Facsimile of a Regency chinoiserie wallpaper in the Bow Room at Castle Coole, Co. Fermanagh. ©NTPL/Derrick E. Witty

Folly is reminiscent of eighteenth-century Rococo and chinoiserie tapestries, wallpaper and printed cotton, with their floating islands populated with whimsical figures and fantasy structures.

Folly (detail). ©Beth Katleman/Alan Wiener

The work also references the more extreme forms of plaster decoration, and the phenomenon of the porcelain room, with its walls covered with figurines, vases, cups and plates.

Detail of the mantelpiece in the Paper Room at Claydon House, Buckinghamshire. ©NTPL/Andreas von Einsiedel

But upon closer inspection Katleman infuses these ‘high culture’ sources with a healthy dose of kitsch. The floating islands are populated by porcelain casts that the artist has taken from flea-market finds, including pencil sharpeners in the shape of famous monuments and cast-off plastic dolls.

Folly (detail). ©Beth Katleman/Alan Wiener

Katleman aptly emphasises the surrealist potential of the Rococo style. At the same time she subverts the domestic associations of interior decoration, transforming the elegant into the uncanny. 

Detail of toile de Jouy in the Ante-Room at Plas Newydd, Anglesey. ©NTPL/John Hammond

Folly will be shown by Todd Merrill at Design Miami/Basel from 13 to 18 June. Subsequently it will be part of the exhibition Flora and Fauna, MAD About Nature, at the Museum of Arts and Design, New York, from 28 June until 6 November.

Folly (detail). ©Beth Katleman/Alan Wiener

Another edition of the work will travel to London to be shown, again by Todd Merrill, at the Pavilion of Art and Design, from 12 to 16 October. 

Chinoiserie plasterwork and carved wood decoration in the Chinese Room at Claydon House, Buckinghamshire. ©NTPL/Andreas von Einsiedel

The Todd Merrill website features a short video about Folly featuring Beth Katleman.

The big house library in Ireland

June 3, 2011

Mark Purcell, the National Trust’s Libraries Curator, has just published The Big House Library in Ireland: Books in Ulster Country Houses.

Possibly the most romantic library anywhere: The Mussenden Temple, on the Downhill demesne, Co. Londonderry, where the Earl-Bishop of Bristol kept a collection of books in the 1780s. ©NTPL/Robert Morris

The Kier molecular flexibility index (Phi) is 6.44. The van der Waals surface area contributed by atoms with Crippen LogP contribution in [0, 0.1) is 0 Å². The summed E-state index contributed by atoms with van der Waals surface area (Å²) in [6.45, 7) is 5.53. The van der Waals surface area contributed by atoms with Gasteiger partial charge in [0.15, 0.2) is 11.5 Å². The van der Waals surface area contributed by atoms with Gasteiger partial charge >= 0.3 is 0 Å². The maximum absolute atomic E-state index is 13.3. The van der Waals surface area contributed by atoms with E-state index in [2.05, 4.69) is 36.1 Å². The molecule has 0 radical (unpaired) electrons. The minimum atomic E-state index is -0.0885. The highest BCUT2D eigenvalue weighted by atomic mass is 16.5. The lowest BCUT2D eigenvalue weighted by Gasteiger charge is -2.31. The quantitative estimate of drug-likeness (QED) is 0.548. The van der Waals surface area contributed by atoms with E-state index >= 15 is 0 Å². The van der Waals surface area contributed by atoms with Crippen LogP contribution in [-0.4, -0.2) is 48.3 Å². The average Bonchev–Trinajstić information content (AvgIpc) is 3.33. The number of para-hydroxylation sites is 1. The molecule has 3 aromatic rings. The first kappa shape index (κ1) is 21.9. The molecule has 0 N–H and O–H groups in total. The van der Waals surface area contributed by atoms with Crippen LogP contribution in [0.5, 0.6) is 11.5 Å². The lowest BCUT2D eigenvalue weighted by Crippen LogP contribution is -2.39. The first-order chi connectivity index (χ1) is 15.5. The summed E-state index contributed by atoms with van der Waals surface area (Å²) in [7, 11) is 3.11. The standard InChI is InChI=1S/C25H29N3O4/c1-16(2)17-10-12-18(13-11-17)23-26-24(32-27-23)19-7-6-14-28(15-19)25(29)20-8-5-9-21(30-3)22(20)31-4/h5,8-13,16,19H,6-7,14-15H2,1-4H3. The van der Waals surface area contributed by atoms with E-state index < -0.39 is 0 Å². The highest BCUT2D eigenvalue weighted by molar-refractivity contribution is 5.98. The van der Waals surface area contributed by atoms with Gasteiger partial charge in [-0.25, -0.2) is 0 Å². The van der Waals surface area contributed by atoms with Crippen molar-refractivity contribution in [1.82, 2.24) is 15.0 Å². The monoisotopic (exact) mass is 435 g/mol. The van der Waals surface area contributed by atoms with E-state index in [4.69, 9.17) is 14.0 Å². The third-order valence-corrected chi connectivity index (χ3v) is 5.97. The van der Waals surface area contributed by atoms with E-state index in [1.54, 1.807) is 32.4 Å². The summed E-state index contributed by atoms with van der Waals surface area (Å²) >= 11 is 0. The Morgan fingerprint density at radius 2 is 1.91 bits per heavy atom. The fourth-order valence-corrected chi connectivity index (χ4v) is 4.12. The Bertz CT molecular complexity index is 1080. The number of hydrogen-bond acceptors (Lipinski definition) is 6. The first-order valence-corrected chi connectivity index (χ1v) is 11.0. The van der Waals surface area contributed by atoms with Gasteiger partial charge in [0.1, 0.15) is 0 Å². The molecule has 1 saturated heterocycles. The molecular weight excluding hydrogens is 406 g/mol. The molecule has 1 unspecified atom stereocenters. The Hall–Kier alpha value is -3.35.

In 1850 there were about 2000 country houses in Ireland. By the end of the twentieth century only a few hundred of them remained intact and only a handful of those still had their collections of books. The National Trust looks after most of those that do survive.

Historical evidence: Bureau-bookcase in the Library at Springhill, Co. Londonderry, the house of the Conyngham family. ©NTPL/Andreas von Einsiedel

In this richly illustrated book Mark charts the history of those houses and the families that inhabited them through the evidence found in their libraries.

Page from John Gerard's 'The Herball of General Historie of Plantes' (1633), showing the balsam mint, with a pressed leaf of the plant, at Springhill, Co. Londonderry. ©NTPL/John Hammond

Books can convey all sorts of stories, not just through their content, but also through their bookplates and ownership inscriptions, the handrwitten marginal notes and doodles and even the ocassional pressed flowers and other insertions.

Celtic-Revival-style binding of 'The Cabinet of Irish Literature' (1880) in the library at Florence Court, Co. Fermanagh. ©NTPL/John Hammond

The book is available through Amazon.

Mysterious beauty

November 24, 2010

View towards Crichton Tower on Gad Island in Lough Erne, on the Crom estate. ©NTPL/John Millar

The National Trust has long published a technical bulletin called Views, which contains all sorts of research ranging from car park design to Repton red books. Now the most recent issues of Views have been made publicly accessible for the first time.

View of Crom Castle, built 1832-8. ©NTPL/John Millar

One of the articles in issue 47, by National Trust gardens curator Chris Gallagher, is about the rediscovery of the vistas in the Crom demesne in Co. Fermanagh.

The ruins of the old tower-house. ©NTPL/John Millar

As Chris explains, the park at Crom was designed by William Sawrey Gilpin (1761/2-1843) from the mid-1830s onwards. Gilpin was working in the Picturesque tradition and was adept at sensitively combining the man-made and natural elements of a landscape.

©NTPL/John Millar

The trees planted and arranged by Gilpin have obviously matured since then, and some of the Picturesque vistas he contrived have become overgrown. Chris’s research has identified many of these half-lost views.

View of Holy Trinity church on the Derryvore peninsula across Lough Erne. ©NTPL/John Millar

One of the purposes of vistas was to create a greater sense of connectedness between the different parts of a landscape.

View near Lough Erne. ©NTPL/John Millar

It is hoped that Chris Gallagher’s findings will lead to more of these crucial vistas being opened up again, while obviously also preserving Crom’s character as a place of great and mysterious natural beauty.

By the way, William Sawrey Gilpin was also responsible for the garden at Scotney Castle, which I have featured earlier. And these photographs of Crom remind me of a previous discussion about different types of beauty.